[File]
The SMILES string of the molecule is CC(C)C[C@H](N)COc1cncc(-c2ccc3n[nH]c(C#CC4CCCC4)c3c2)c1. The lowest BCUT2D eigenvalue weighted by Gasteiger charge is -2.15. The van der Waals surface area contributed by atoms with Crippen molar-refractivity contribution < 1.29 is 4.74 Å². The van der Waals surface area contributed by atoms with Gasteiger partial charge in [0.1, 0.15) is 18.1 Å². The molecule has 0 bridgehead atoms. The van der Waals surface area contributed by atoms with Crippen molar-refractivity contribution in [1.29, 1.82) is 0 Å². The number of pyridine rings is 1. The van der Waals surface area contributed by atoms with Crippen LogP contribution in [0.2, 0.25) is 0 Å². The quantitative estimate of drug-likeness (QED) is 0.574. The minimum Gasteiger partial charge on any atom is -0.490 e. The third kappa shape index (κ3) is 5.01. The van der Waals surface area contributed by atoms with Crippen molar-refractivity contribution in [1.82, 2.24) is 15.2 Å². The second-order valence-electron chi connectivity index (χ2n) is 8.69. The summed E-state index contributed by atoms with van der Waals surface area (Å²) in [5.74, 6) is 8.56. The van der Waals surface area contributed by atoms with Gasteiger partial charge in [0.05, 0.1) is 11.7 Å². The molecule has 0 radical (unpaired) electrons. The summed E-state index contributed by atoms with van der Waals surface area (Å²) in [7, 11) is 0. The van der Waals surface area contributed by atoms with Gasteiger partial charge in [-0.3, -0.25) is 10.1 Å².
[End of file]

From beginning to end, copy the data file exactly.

The SMILES string of the molecule is CC(C)C[C@H](N)COc1cncc(-c2ccc3n[nH]c(C#CC4CCCC4)c3c2)c1. The lowest BCUT2D eigenvalue weighted by Gasteiger charge is -2.15. The van der Waals surface area contributed by atoms with Crippen molar-refractivity contribution < 1.29 is 4.74 Å². The van der Waals surface area contributed by atoms with Gasteiger partial charge in [0.1, 0.15) is 18.1 Å². The molecule has 0 bridgehead atoms. The van der Waals surface area contributed by atoms with Crippen molar-refractivity contribution in [1.29, 1.82) is 0 Å². The number of pyridine rings is 1. The van der Waals surface area contributed by atoms with Crippen LogP contribution in [0.2, 0.25) is 0 Å². The quantitative estimate of drug-likeness (QED) is 0.574. The minimum Gasteiger partial charge on any atom is -0.490 e. The third kappa shape index (κ3) is 5.01. The van der Waals surface area contributed by atoms with Crippen molar-refractivity contribution in [1.82, 2.24) is 15.2 Å². The second-order valence-electron chi connectivity index (χ2n) is 8.69. The summed E-state index contributed by atoms with van der Waals surface area (Å²) in [5.74, 6) is 8.56. The van der Waals surface area contributed by atoms with Gasteiger partial charge in [0.05, 0.1) is 11.7 Å². The molecule has 0 radical (unpaired) electrons. The summed E-state index contributed by atoms with van der Waals surface area (Å²) in [7, 11) is 0. The van der Waals surface area contributed by atoms with Gasteiger partial charge in [-0.3, -0.25) is 10.1 Å².